'Enoch Powell’s legacy still stains the Tories'
The Conservative Party is failing to win over ethnic minority voters because it remains tarnished by the legacy of Enoch Powell warned the treasury minister Sajid Javid.
Enoch Powell was an infamous Conservative politician in the 1960’s, who is today remembered for his racist “Rivers of Blood” speech. In the speech he warned of the ‘dangers’ of immigration and the changing ‘ethnic, racial, cultural and religious’ landscape of the country. He claimed that ‘ethnic’ hatred and violence would spill over into the streets of Britain, making Britain a more dangerous place to live. He also claimed that,
“In this country in 15 to 20 years time the black man will have the whip over the white man”.
According to a Gallup poll conducted after the speech, 74% of the British population agreed with the speech, which caused fear and insecurity across Britain’s different ethnic and religious communities.
According to senior Government sources, it is believed that David Cameron is so concerned that the issue of race is damaging support for the Conservatives that he is planning to address it head-on with a speech in the next two months. Mr Cameron chaired a cabinet meeting last week at which ministers were shown evidence that the single biggest factor in voters not backing the Conservative Party is race, far outweighing wealth, class or where someone lives.
Mr Javid, whose father immigrated to the UK from Pakistan in the 1960’s, told the Spectator Magazine, that when his father told his friends that his son had become an MP, they assumed he was representing the Labour Party. When Mr Javid asked his father “Why?”, his father responded:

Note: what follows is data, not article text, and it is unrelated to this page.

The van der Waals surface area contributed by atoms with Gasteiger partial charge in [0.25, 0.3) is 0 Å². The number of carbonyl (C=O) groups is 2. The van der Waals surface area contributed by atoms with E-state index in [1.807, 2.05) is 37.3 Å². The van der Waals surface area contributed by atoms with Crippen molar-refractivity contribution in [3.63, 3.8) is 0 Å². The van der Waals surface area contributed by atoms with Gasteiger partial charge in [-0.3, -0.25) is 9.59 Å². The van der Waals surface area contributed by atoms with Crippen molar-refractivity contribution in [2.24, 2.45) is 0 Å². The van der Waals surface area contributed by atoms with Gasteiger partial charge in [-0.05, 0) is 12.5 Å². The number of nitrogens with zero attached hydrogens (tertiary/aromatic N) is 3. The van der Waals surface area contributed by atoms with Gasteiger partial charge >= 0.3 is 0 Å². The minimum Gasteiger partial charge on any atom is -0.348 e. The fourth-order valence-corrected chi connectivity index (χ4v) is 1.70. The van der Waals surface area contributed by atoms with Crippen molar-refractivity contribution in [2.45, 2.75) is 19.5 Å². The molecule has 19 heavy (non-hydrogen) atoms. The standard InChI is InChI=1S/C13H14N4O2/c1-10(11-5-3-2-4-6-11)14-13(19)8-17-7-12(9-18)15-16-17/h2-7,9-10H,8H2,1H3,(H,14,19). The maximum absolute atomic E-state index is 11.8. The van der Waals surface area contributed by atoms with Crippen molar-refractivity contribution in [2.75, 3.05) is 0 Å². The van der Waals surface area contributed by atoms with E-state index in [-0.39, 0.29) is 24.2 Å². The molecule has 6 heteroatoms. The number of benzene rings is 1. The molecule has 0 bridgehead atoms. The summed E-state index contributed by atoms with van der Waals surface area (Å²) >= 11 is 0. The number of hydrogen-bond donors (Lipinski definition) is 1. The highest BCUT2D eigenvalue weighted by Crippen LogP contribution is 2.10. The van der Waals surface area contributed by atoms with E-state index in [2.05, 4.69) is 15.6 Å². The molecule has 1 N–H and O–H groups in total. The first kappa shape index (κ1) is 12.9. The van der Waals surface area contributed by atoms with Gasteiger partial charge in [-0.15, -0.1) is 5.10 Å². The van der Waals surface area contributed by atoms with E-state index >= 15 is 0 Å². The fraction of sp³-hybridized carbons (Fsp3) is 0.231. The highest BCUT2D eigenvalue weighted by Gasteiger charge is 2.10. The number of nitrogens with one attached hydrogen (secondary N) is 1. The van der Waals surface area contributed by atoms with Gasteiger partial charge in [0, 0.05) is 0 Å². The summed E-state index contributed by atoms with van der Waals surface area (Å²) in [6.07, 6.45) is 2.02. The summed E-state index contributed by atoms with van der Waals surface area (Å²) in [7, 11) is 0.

"I’ll sum it up for you in two words. Enoch Powell."
Mr Javid added:
"The damage that was done to the party’s image in the 1970’s, particularly by Enoch Powell, is something we still haven’t been able to shake off."
Mr Javid’s interview will anger Conservatives who bristle at any suggestion that they are the ‘nasty party’.
Mr Javid’s interview comes after a speech by another Conservative Minister, Baroness Warsi , who warned of the ‘unacceptable rise’ of Islamophobia. According to unpublished research, 1 in 4 people believed the Islam was a threat to Western civilisation. The Baroness had previously warned that Islamophobia had ‘passed the dinner table test’, a warning which was initially attacked by the media and by members of her own party for bringing up the issue.
Such comments by the Conservative's top two Asian ministers will cause the Prime Minister great concern and it is said that the party will bo asking for new ideas on how to exorcise the image that Powell’s spirit has possessed the Conservative Party. A serious question should be asked here by people of BME origins. Beyond the façade of a racially tolerant political party, does the Prime Minister’s concern reflect a leader who is troubled by ‘false’ associations or ‘embarrassed’ by ‘home truths’? Whilst we should welcome Mr Cameron’s moves to tackle this, we mustn’t take his words at face value, but rather scratch a little deeper to uncover the very soul of the Conservative Party.